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The rise of CJ Buckets: Hard work pays off for UB Bull CJ Massinburg

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Not many people expected any positive results when the Buffalo men’s basketball team took on Duke in Cameron Indoor Stadium this past December.

And probably no one correctly predicted which Bulls player would have a solid performance against the reigning national champions.

Freshman guard CJ Massinburg scored a team-high 17 points in the 82-59 loss – impressing his teammates, coaches and a national audience.

For Massinburg, it was a reminder of how far he came in a small amount of time.

“It was crazy,” Massinburg said. “I’ve honestly learned so much since coming to [Buffalo], both on and off the floor. About basketball, I just learned a lot about my game, which allows me to help the team. Off the floor, I just continue to work on believing in myself. Being able to play in places like that.”

The maturation of “CJ Buckets” – the imposed nickname True Blue chants when Massinburg hits a pair of free throws or just when the student fans feel like doing it – has been unparalleled by any other freshman on the Bulls (16-12, 9-6 Mid-American Conference) this season. Within a year, Massinburg went from an unknown, unsigned high school senior, to the semi-occasional starting point guard of a Division-I basketball team gearing up for its conference tournament.

Less than a year ago, Massinburg had no clue whether he was going to able to continue his basketball career or not.

As an unsigned senior out of Dallas, Texas, he played out his final high school games without a college commitment. He even considered going the JUCO route – playing his first season or two at junior college before moving up to a Division-I program.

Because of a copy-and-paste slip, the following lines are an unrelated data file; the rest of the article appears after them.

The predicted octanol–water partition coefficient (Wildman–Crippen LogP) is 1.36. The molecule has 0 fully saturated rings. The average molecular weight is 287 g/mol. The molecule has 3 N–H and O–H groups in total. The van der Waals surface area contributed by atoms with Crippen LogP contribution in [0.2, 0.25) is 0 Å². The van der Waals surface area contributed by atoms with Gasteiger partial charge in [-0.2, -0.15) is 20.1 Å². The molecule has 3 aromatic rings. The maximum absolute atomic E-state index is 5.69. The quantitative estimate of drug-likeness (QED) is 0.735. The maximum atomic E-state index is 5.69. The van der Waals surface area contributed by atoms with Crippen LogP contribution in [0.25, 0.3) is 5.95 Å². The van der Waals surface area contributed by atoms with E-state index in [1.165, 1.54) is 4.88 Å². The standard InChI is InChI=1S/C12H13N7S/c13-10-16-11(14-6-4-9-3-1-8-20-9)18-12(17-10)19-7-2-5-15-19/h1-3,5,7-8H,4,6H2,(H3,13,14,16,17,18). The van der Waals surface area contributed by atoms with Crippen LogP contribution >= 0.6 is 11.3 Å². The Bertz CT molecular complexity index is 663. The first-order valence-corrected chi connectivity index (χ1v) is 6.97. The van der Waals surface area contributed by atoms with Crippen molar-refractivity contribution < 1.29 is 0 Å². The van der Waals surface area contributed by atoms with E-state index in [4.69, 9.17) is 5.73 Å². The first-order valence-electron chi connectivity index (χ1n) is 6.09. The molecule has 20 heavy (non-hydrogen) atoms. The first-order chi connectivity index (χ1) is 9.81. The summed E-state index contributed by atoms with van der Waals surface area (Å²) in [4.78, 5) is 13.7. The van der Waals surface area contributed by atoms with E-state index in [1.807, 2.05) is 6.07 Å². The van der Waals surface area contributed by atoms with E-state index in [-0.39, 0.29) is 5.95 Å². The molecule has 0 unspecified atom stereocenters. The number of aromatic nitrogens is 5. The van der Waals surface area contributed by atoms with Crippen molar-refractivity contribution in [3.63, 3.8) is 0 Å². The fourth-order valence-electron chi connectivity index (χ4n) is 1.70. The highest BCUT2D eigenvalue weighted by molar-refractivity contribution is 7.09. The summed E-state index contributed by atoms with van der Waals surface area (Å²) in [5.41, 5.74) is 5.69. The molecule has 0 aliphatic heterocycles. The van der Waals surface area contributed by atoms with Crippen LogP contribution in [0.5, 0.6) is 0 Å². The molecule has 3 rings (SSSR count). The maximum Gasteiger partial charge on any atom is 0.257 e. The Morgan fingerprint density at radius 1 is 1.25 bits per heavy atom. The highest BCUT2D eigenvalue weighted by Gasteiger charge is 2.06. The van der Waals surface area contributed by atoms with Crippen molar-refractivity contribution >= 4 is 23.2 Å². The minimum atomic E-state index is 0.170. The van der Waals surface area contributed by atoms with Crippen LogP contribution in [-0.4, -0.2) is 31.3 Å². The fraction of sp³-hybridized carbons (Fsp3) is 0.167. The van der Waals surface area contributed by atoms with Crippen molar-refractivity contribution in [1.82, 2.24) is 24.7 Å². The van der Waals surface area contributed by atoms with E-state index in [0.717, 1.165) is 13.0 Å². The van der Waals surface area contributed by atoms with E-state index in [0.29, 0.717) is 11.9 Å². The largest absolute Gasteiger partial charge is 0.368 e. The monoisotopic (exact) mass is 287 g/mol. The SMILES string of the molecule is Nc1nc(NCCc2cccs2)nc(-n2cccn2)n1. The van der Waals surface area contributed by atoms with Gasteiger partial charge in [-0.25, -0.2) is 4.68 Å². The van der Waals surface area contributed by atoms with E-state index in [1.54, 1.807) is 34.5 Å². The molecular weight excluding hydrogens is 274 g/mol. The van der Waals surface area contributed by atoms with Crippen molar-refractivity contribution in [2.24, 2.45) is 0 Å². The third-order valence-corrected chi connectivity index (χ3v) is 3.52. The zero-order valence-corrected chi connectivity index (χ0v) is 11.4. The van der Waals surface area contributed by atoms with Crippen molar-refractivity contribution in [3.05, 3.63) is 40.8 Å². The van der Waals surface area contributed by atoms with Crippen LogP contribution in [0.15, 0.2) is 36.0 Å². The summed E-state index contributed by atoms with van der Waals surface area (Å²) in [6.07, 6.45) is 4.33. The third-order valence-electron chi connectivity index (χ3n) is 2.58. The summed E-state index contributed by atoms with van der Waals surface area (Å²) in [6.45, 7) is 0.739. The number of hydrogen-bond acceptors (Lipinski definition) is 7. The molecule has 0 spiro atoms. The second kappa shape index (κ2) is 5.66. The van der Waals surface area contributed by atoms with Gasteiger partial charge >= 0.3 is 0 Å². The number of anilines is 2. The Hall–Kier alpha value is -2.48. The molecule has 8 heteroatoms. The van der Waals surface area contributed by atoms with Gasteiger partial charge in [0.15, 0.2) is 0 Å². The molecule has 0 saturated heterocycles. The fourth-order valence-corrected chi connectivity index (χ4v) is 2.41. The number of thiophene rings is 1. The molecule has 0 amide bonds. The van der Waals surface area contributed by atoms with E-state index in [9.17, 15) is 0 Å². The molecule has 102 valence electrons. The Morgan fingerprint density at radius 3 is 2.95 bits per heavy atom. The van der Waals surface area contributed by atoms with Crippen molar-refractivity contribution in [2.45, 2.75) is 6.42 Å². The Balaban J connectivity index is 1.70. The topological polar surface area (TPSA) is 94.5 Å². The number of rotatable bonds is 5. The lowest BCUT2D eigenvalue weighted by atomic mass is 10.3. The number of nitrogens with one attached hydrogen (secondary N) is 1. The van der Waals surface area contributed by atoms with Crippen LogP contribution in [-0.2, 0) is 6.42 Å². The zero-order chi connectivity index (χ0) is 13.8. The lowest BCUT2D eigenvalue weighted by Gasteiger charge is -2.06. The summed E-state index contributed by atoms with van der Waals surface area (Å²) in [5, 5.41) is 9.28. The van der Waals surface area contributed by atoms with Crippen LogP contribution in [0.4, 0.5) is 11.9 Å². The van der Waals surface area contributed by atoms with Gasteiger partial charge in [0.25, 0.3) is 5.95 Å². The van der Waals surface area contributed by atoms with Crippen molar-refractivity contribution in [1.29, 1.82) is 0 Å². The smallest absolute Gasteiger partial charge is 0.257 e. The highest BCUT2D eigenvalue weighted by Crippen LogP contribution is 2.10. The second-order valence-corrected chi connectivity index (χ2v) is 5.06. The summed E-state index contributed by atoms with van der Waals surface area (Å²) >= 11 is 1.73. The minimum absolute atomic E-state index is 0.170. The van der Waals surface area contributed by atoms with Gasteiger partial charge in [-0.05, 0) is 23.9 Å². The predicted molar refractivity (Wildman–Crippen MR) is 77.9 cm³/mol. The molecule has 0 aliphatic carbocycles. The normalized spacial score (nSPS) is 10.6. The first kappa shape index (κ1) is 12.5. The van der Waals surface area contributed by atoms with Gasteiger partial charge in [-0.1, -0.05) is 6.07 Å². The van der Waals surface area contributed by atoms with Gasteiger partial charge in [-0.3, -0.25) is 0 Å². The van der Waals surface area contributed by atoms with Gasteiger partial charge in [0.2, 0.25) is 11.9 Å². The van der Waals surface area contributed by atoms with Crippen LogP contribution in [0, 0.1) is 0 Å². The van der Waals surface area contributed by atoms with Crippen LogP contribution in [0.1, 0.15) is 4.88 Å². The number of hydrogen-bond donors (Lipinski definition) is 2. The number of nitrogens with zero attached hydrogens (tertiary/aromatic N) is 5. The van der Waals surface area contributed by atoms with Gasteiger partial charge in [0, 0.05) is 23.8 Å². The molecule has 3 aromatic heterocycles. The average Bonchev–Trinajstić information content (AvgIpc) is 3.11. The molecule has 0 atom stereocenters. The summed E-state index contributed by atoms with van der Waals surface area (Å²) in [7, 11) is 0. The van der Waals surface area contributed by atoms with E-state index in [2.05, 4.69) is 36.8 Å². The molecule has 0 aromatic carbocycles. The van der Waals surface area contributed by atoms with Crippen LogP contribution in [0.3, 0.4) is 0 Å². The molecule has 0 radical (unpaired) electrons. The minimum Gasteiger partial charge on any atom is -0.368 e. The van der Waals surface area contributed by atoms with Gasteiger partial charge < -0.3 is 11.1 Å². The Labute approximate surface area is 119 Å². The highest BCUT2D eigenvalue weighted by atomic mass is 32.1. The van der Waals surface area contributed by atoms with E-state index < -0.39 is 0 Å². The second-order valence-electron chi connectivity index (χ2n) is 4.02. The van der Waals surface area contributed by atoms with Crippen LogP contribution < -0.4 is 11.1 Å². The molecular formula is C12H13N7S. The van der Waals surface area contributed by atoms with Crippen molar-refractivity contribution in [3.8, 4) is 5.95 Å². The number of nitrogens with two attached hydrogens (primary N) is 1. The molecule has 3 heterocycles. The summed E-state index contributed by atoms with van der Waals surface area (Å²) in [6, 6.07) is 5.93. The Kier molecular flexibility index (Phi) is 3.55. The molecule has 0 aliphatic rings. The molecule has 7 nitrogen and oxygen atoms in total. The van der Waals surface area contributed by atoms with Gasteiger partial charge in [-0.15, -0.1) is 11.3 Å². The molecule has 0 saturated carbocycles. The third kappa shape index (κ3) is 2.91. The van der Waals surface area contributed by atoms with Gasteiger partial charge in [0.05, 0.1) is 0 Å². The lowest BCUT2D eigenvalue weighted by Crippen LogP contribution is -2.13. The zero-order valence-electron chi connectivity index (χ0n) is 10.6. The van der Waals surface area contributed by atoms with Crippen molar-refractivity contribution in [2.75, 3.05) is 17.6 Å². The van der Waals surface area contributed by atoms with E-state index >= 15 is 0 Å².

But a tournament for high school players late in the recruiting process changed his future.

A friend of Bulls head coach Nate Oats tipped off associate head coach Jim Whitesell that he should see the 6-foot-3 Texan play.

“I really liked his size, his athleticism, and he seemed like a pretty tough kid who played with a good motor,” Whitesell said. “Followed him again throughout the tournament. I really liked him. Thought he could improve down the road.”

And of all the players that Oats has brought in since becoming Buffalo’s head coach, it’s Massinburg that has been one of the biggest surprises.

GABRIELA JULIA | The Spectrum

Freshman guard CJ Massinburg goes to the basket against some Kent State defenders in Buffalo's 87-70 win on Feb. 23. 

“He’s always played hard, every practice, every game,” Oats said. “The shot hasn’t always dropped, but he’s always giving you effort every day and those guys tend to be the ones to play well. He has the talent, the effort and you see over the last few games that it’s all coming together and pay off for him.”

The freshman guard is currently averaging 11.7 points per game, 3.6 rebounds and 1.9 assists. He recently scored a career-high 36 points against Ohio and followed that up with a 21-point performance against Akron. He’s scored in double-digits in eight straight games.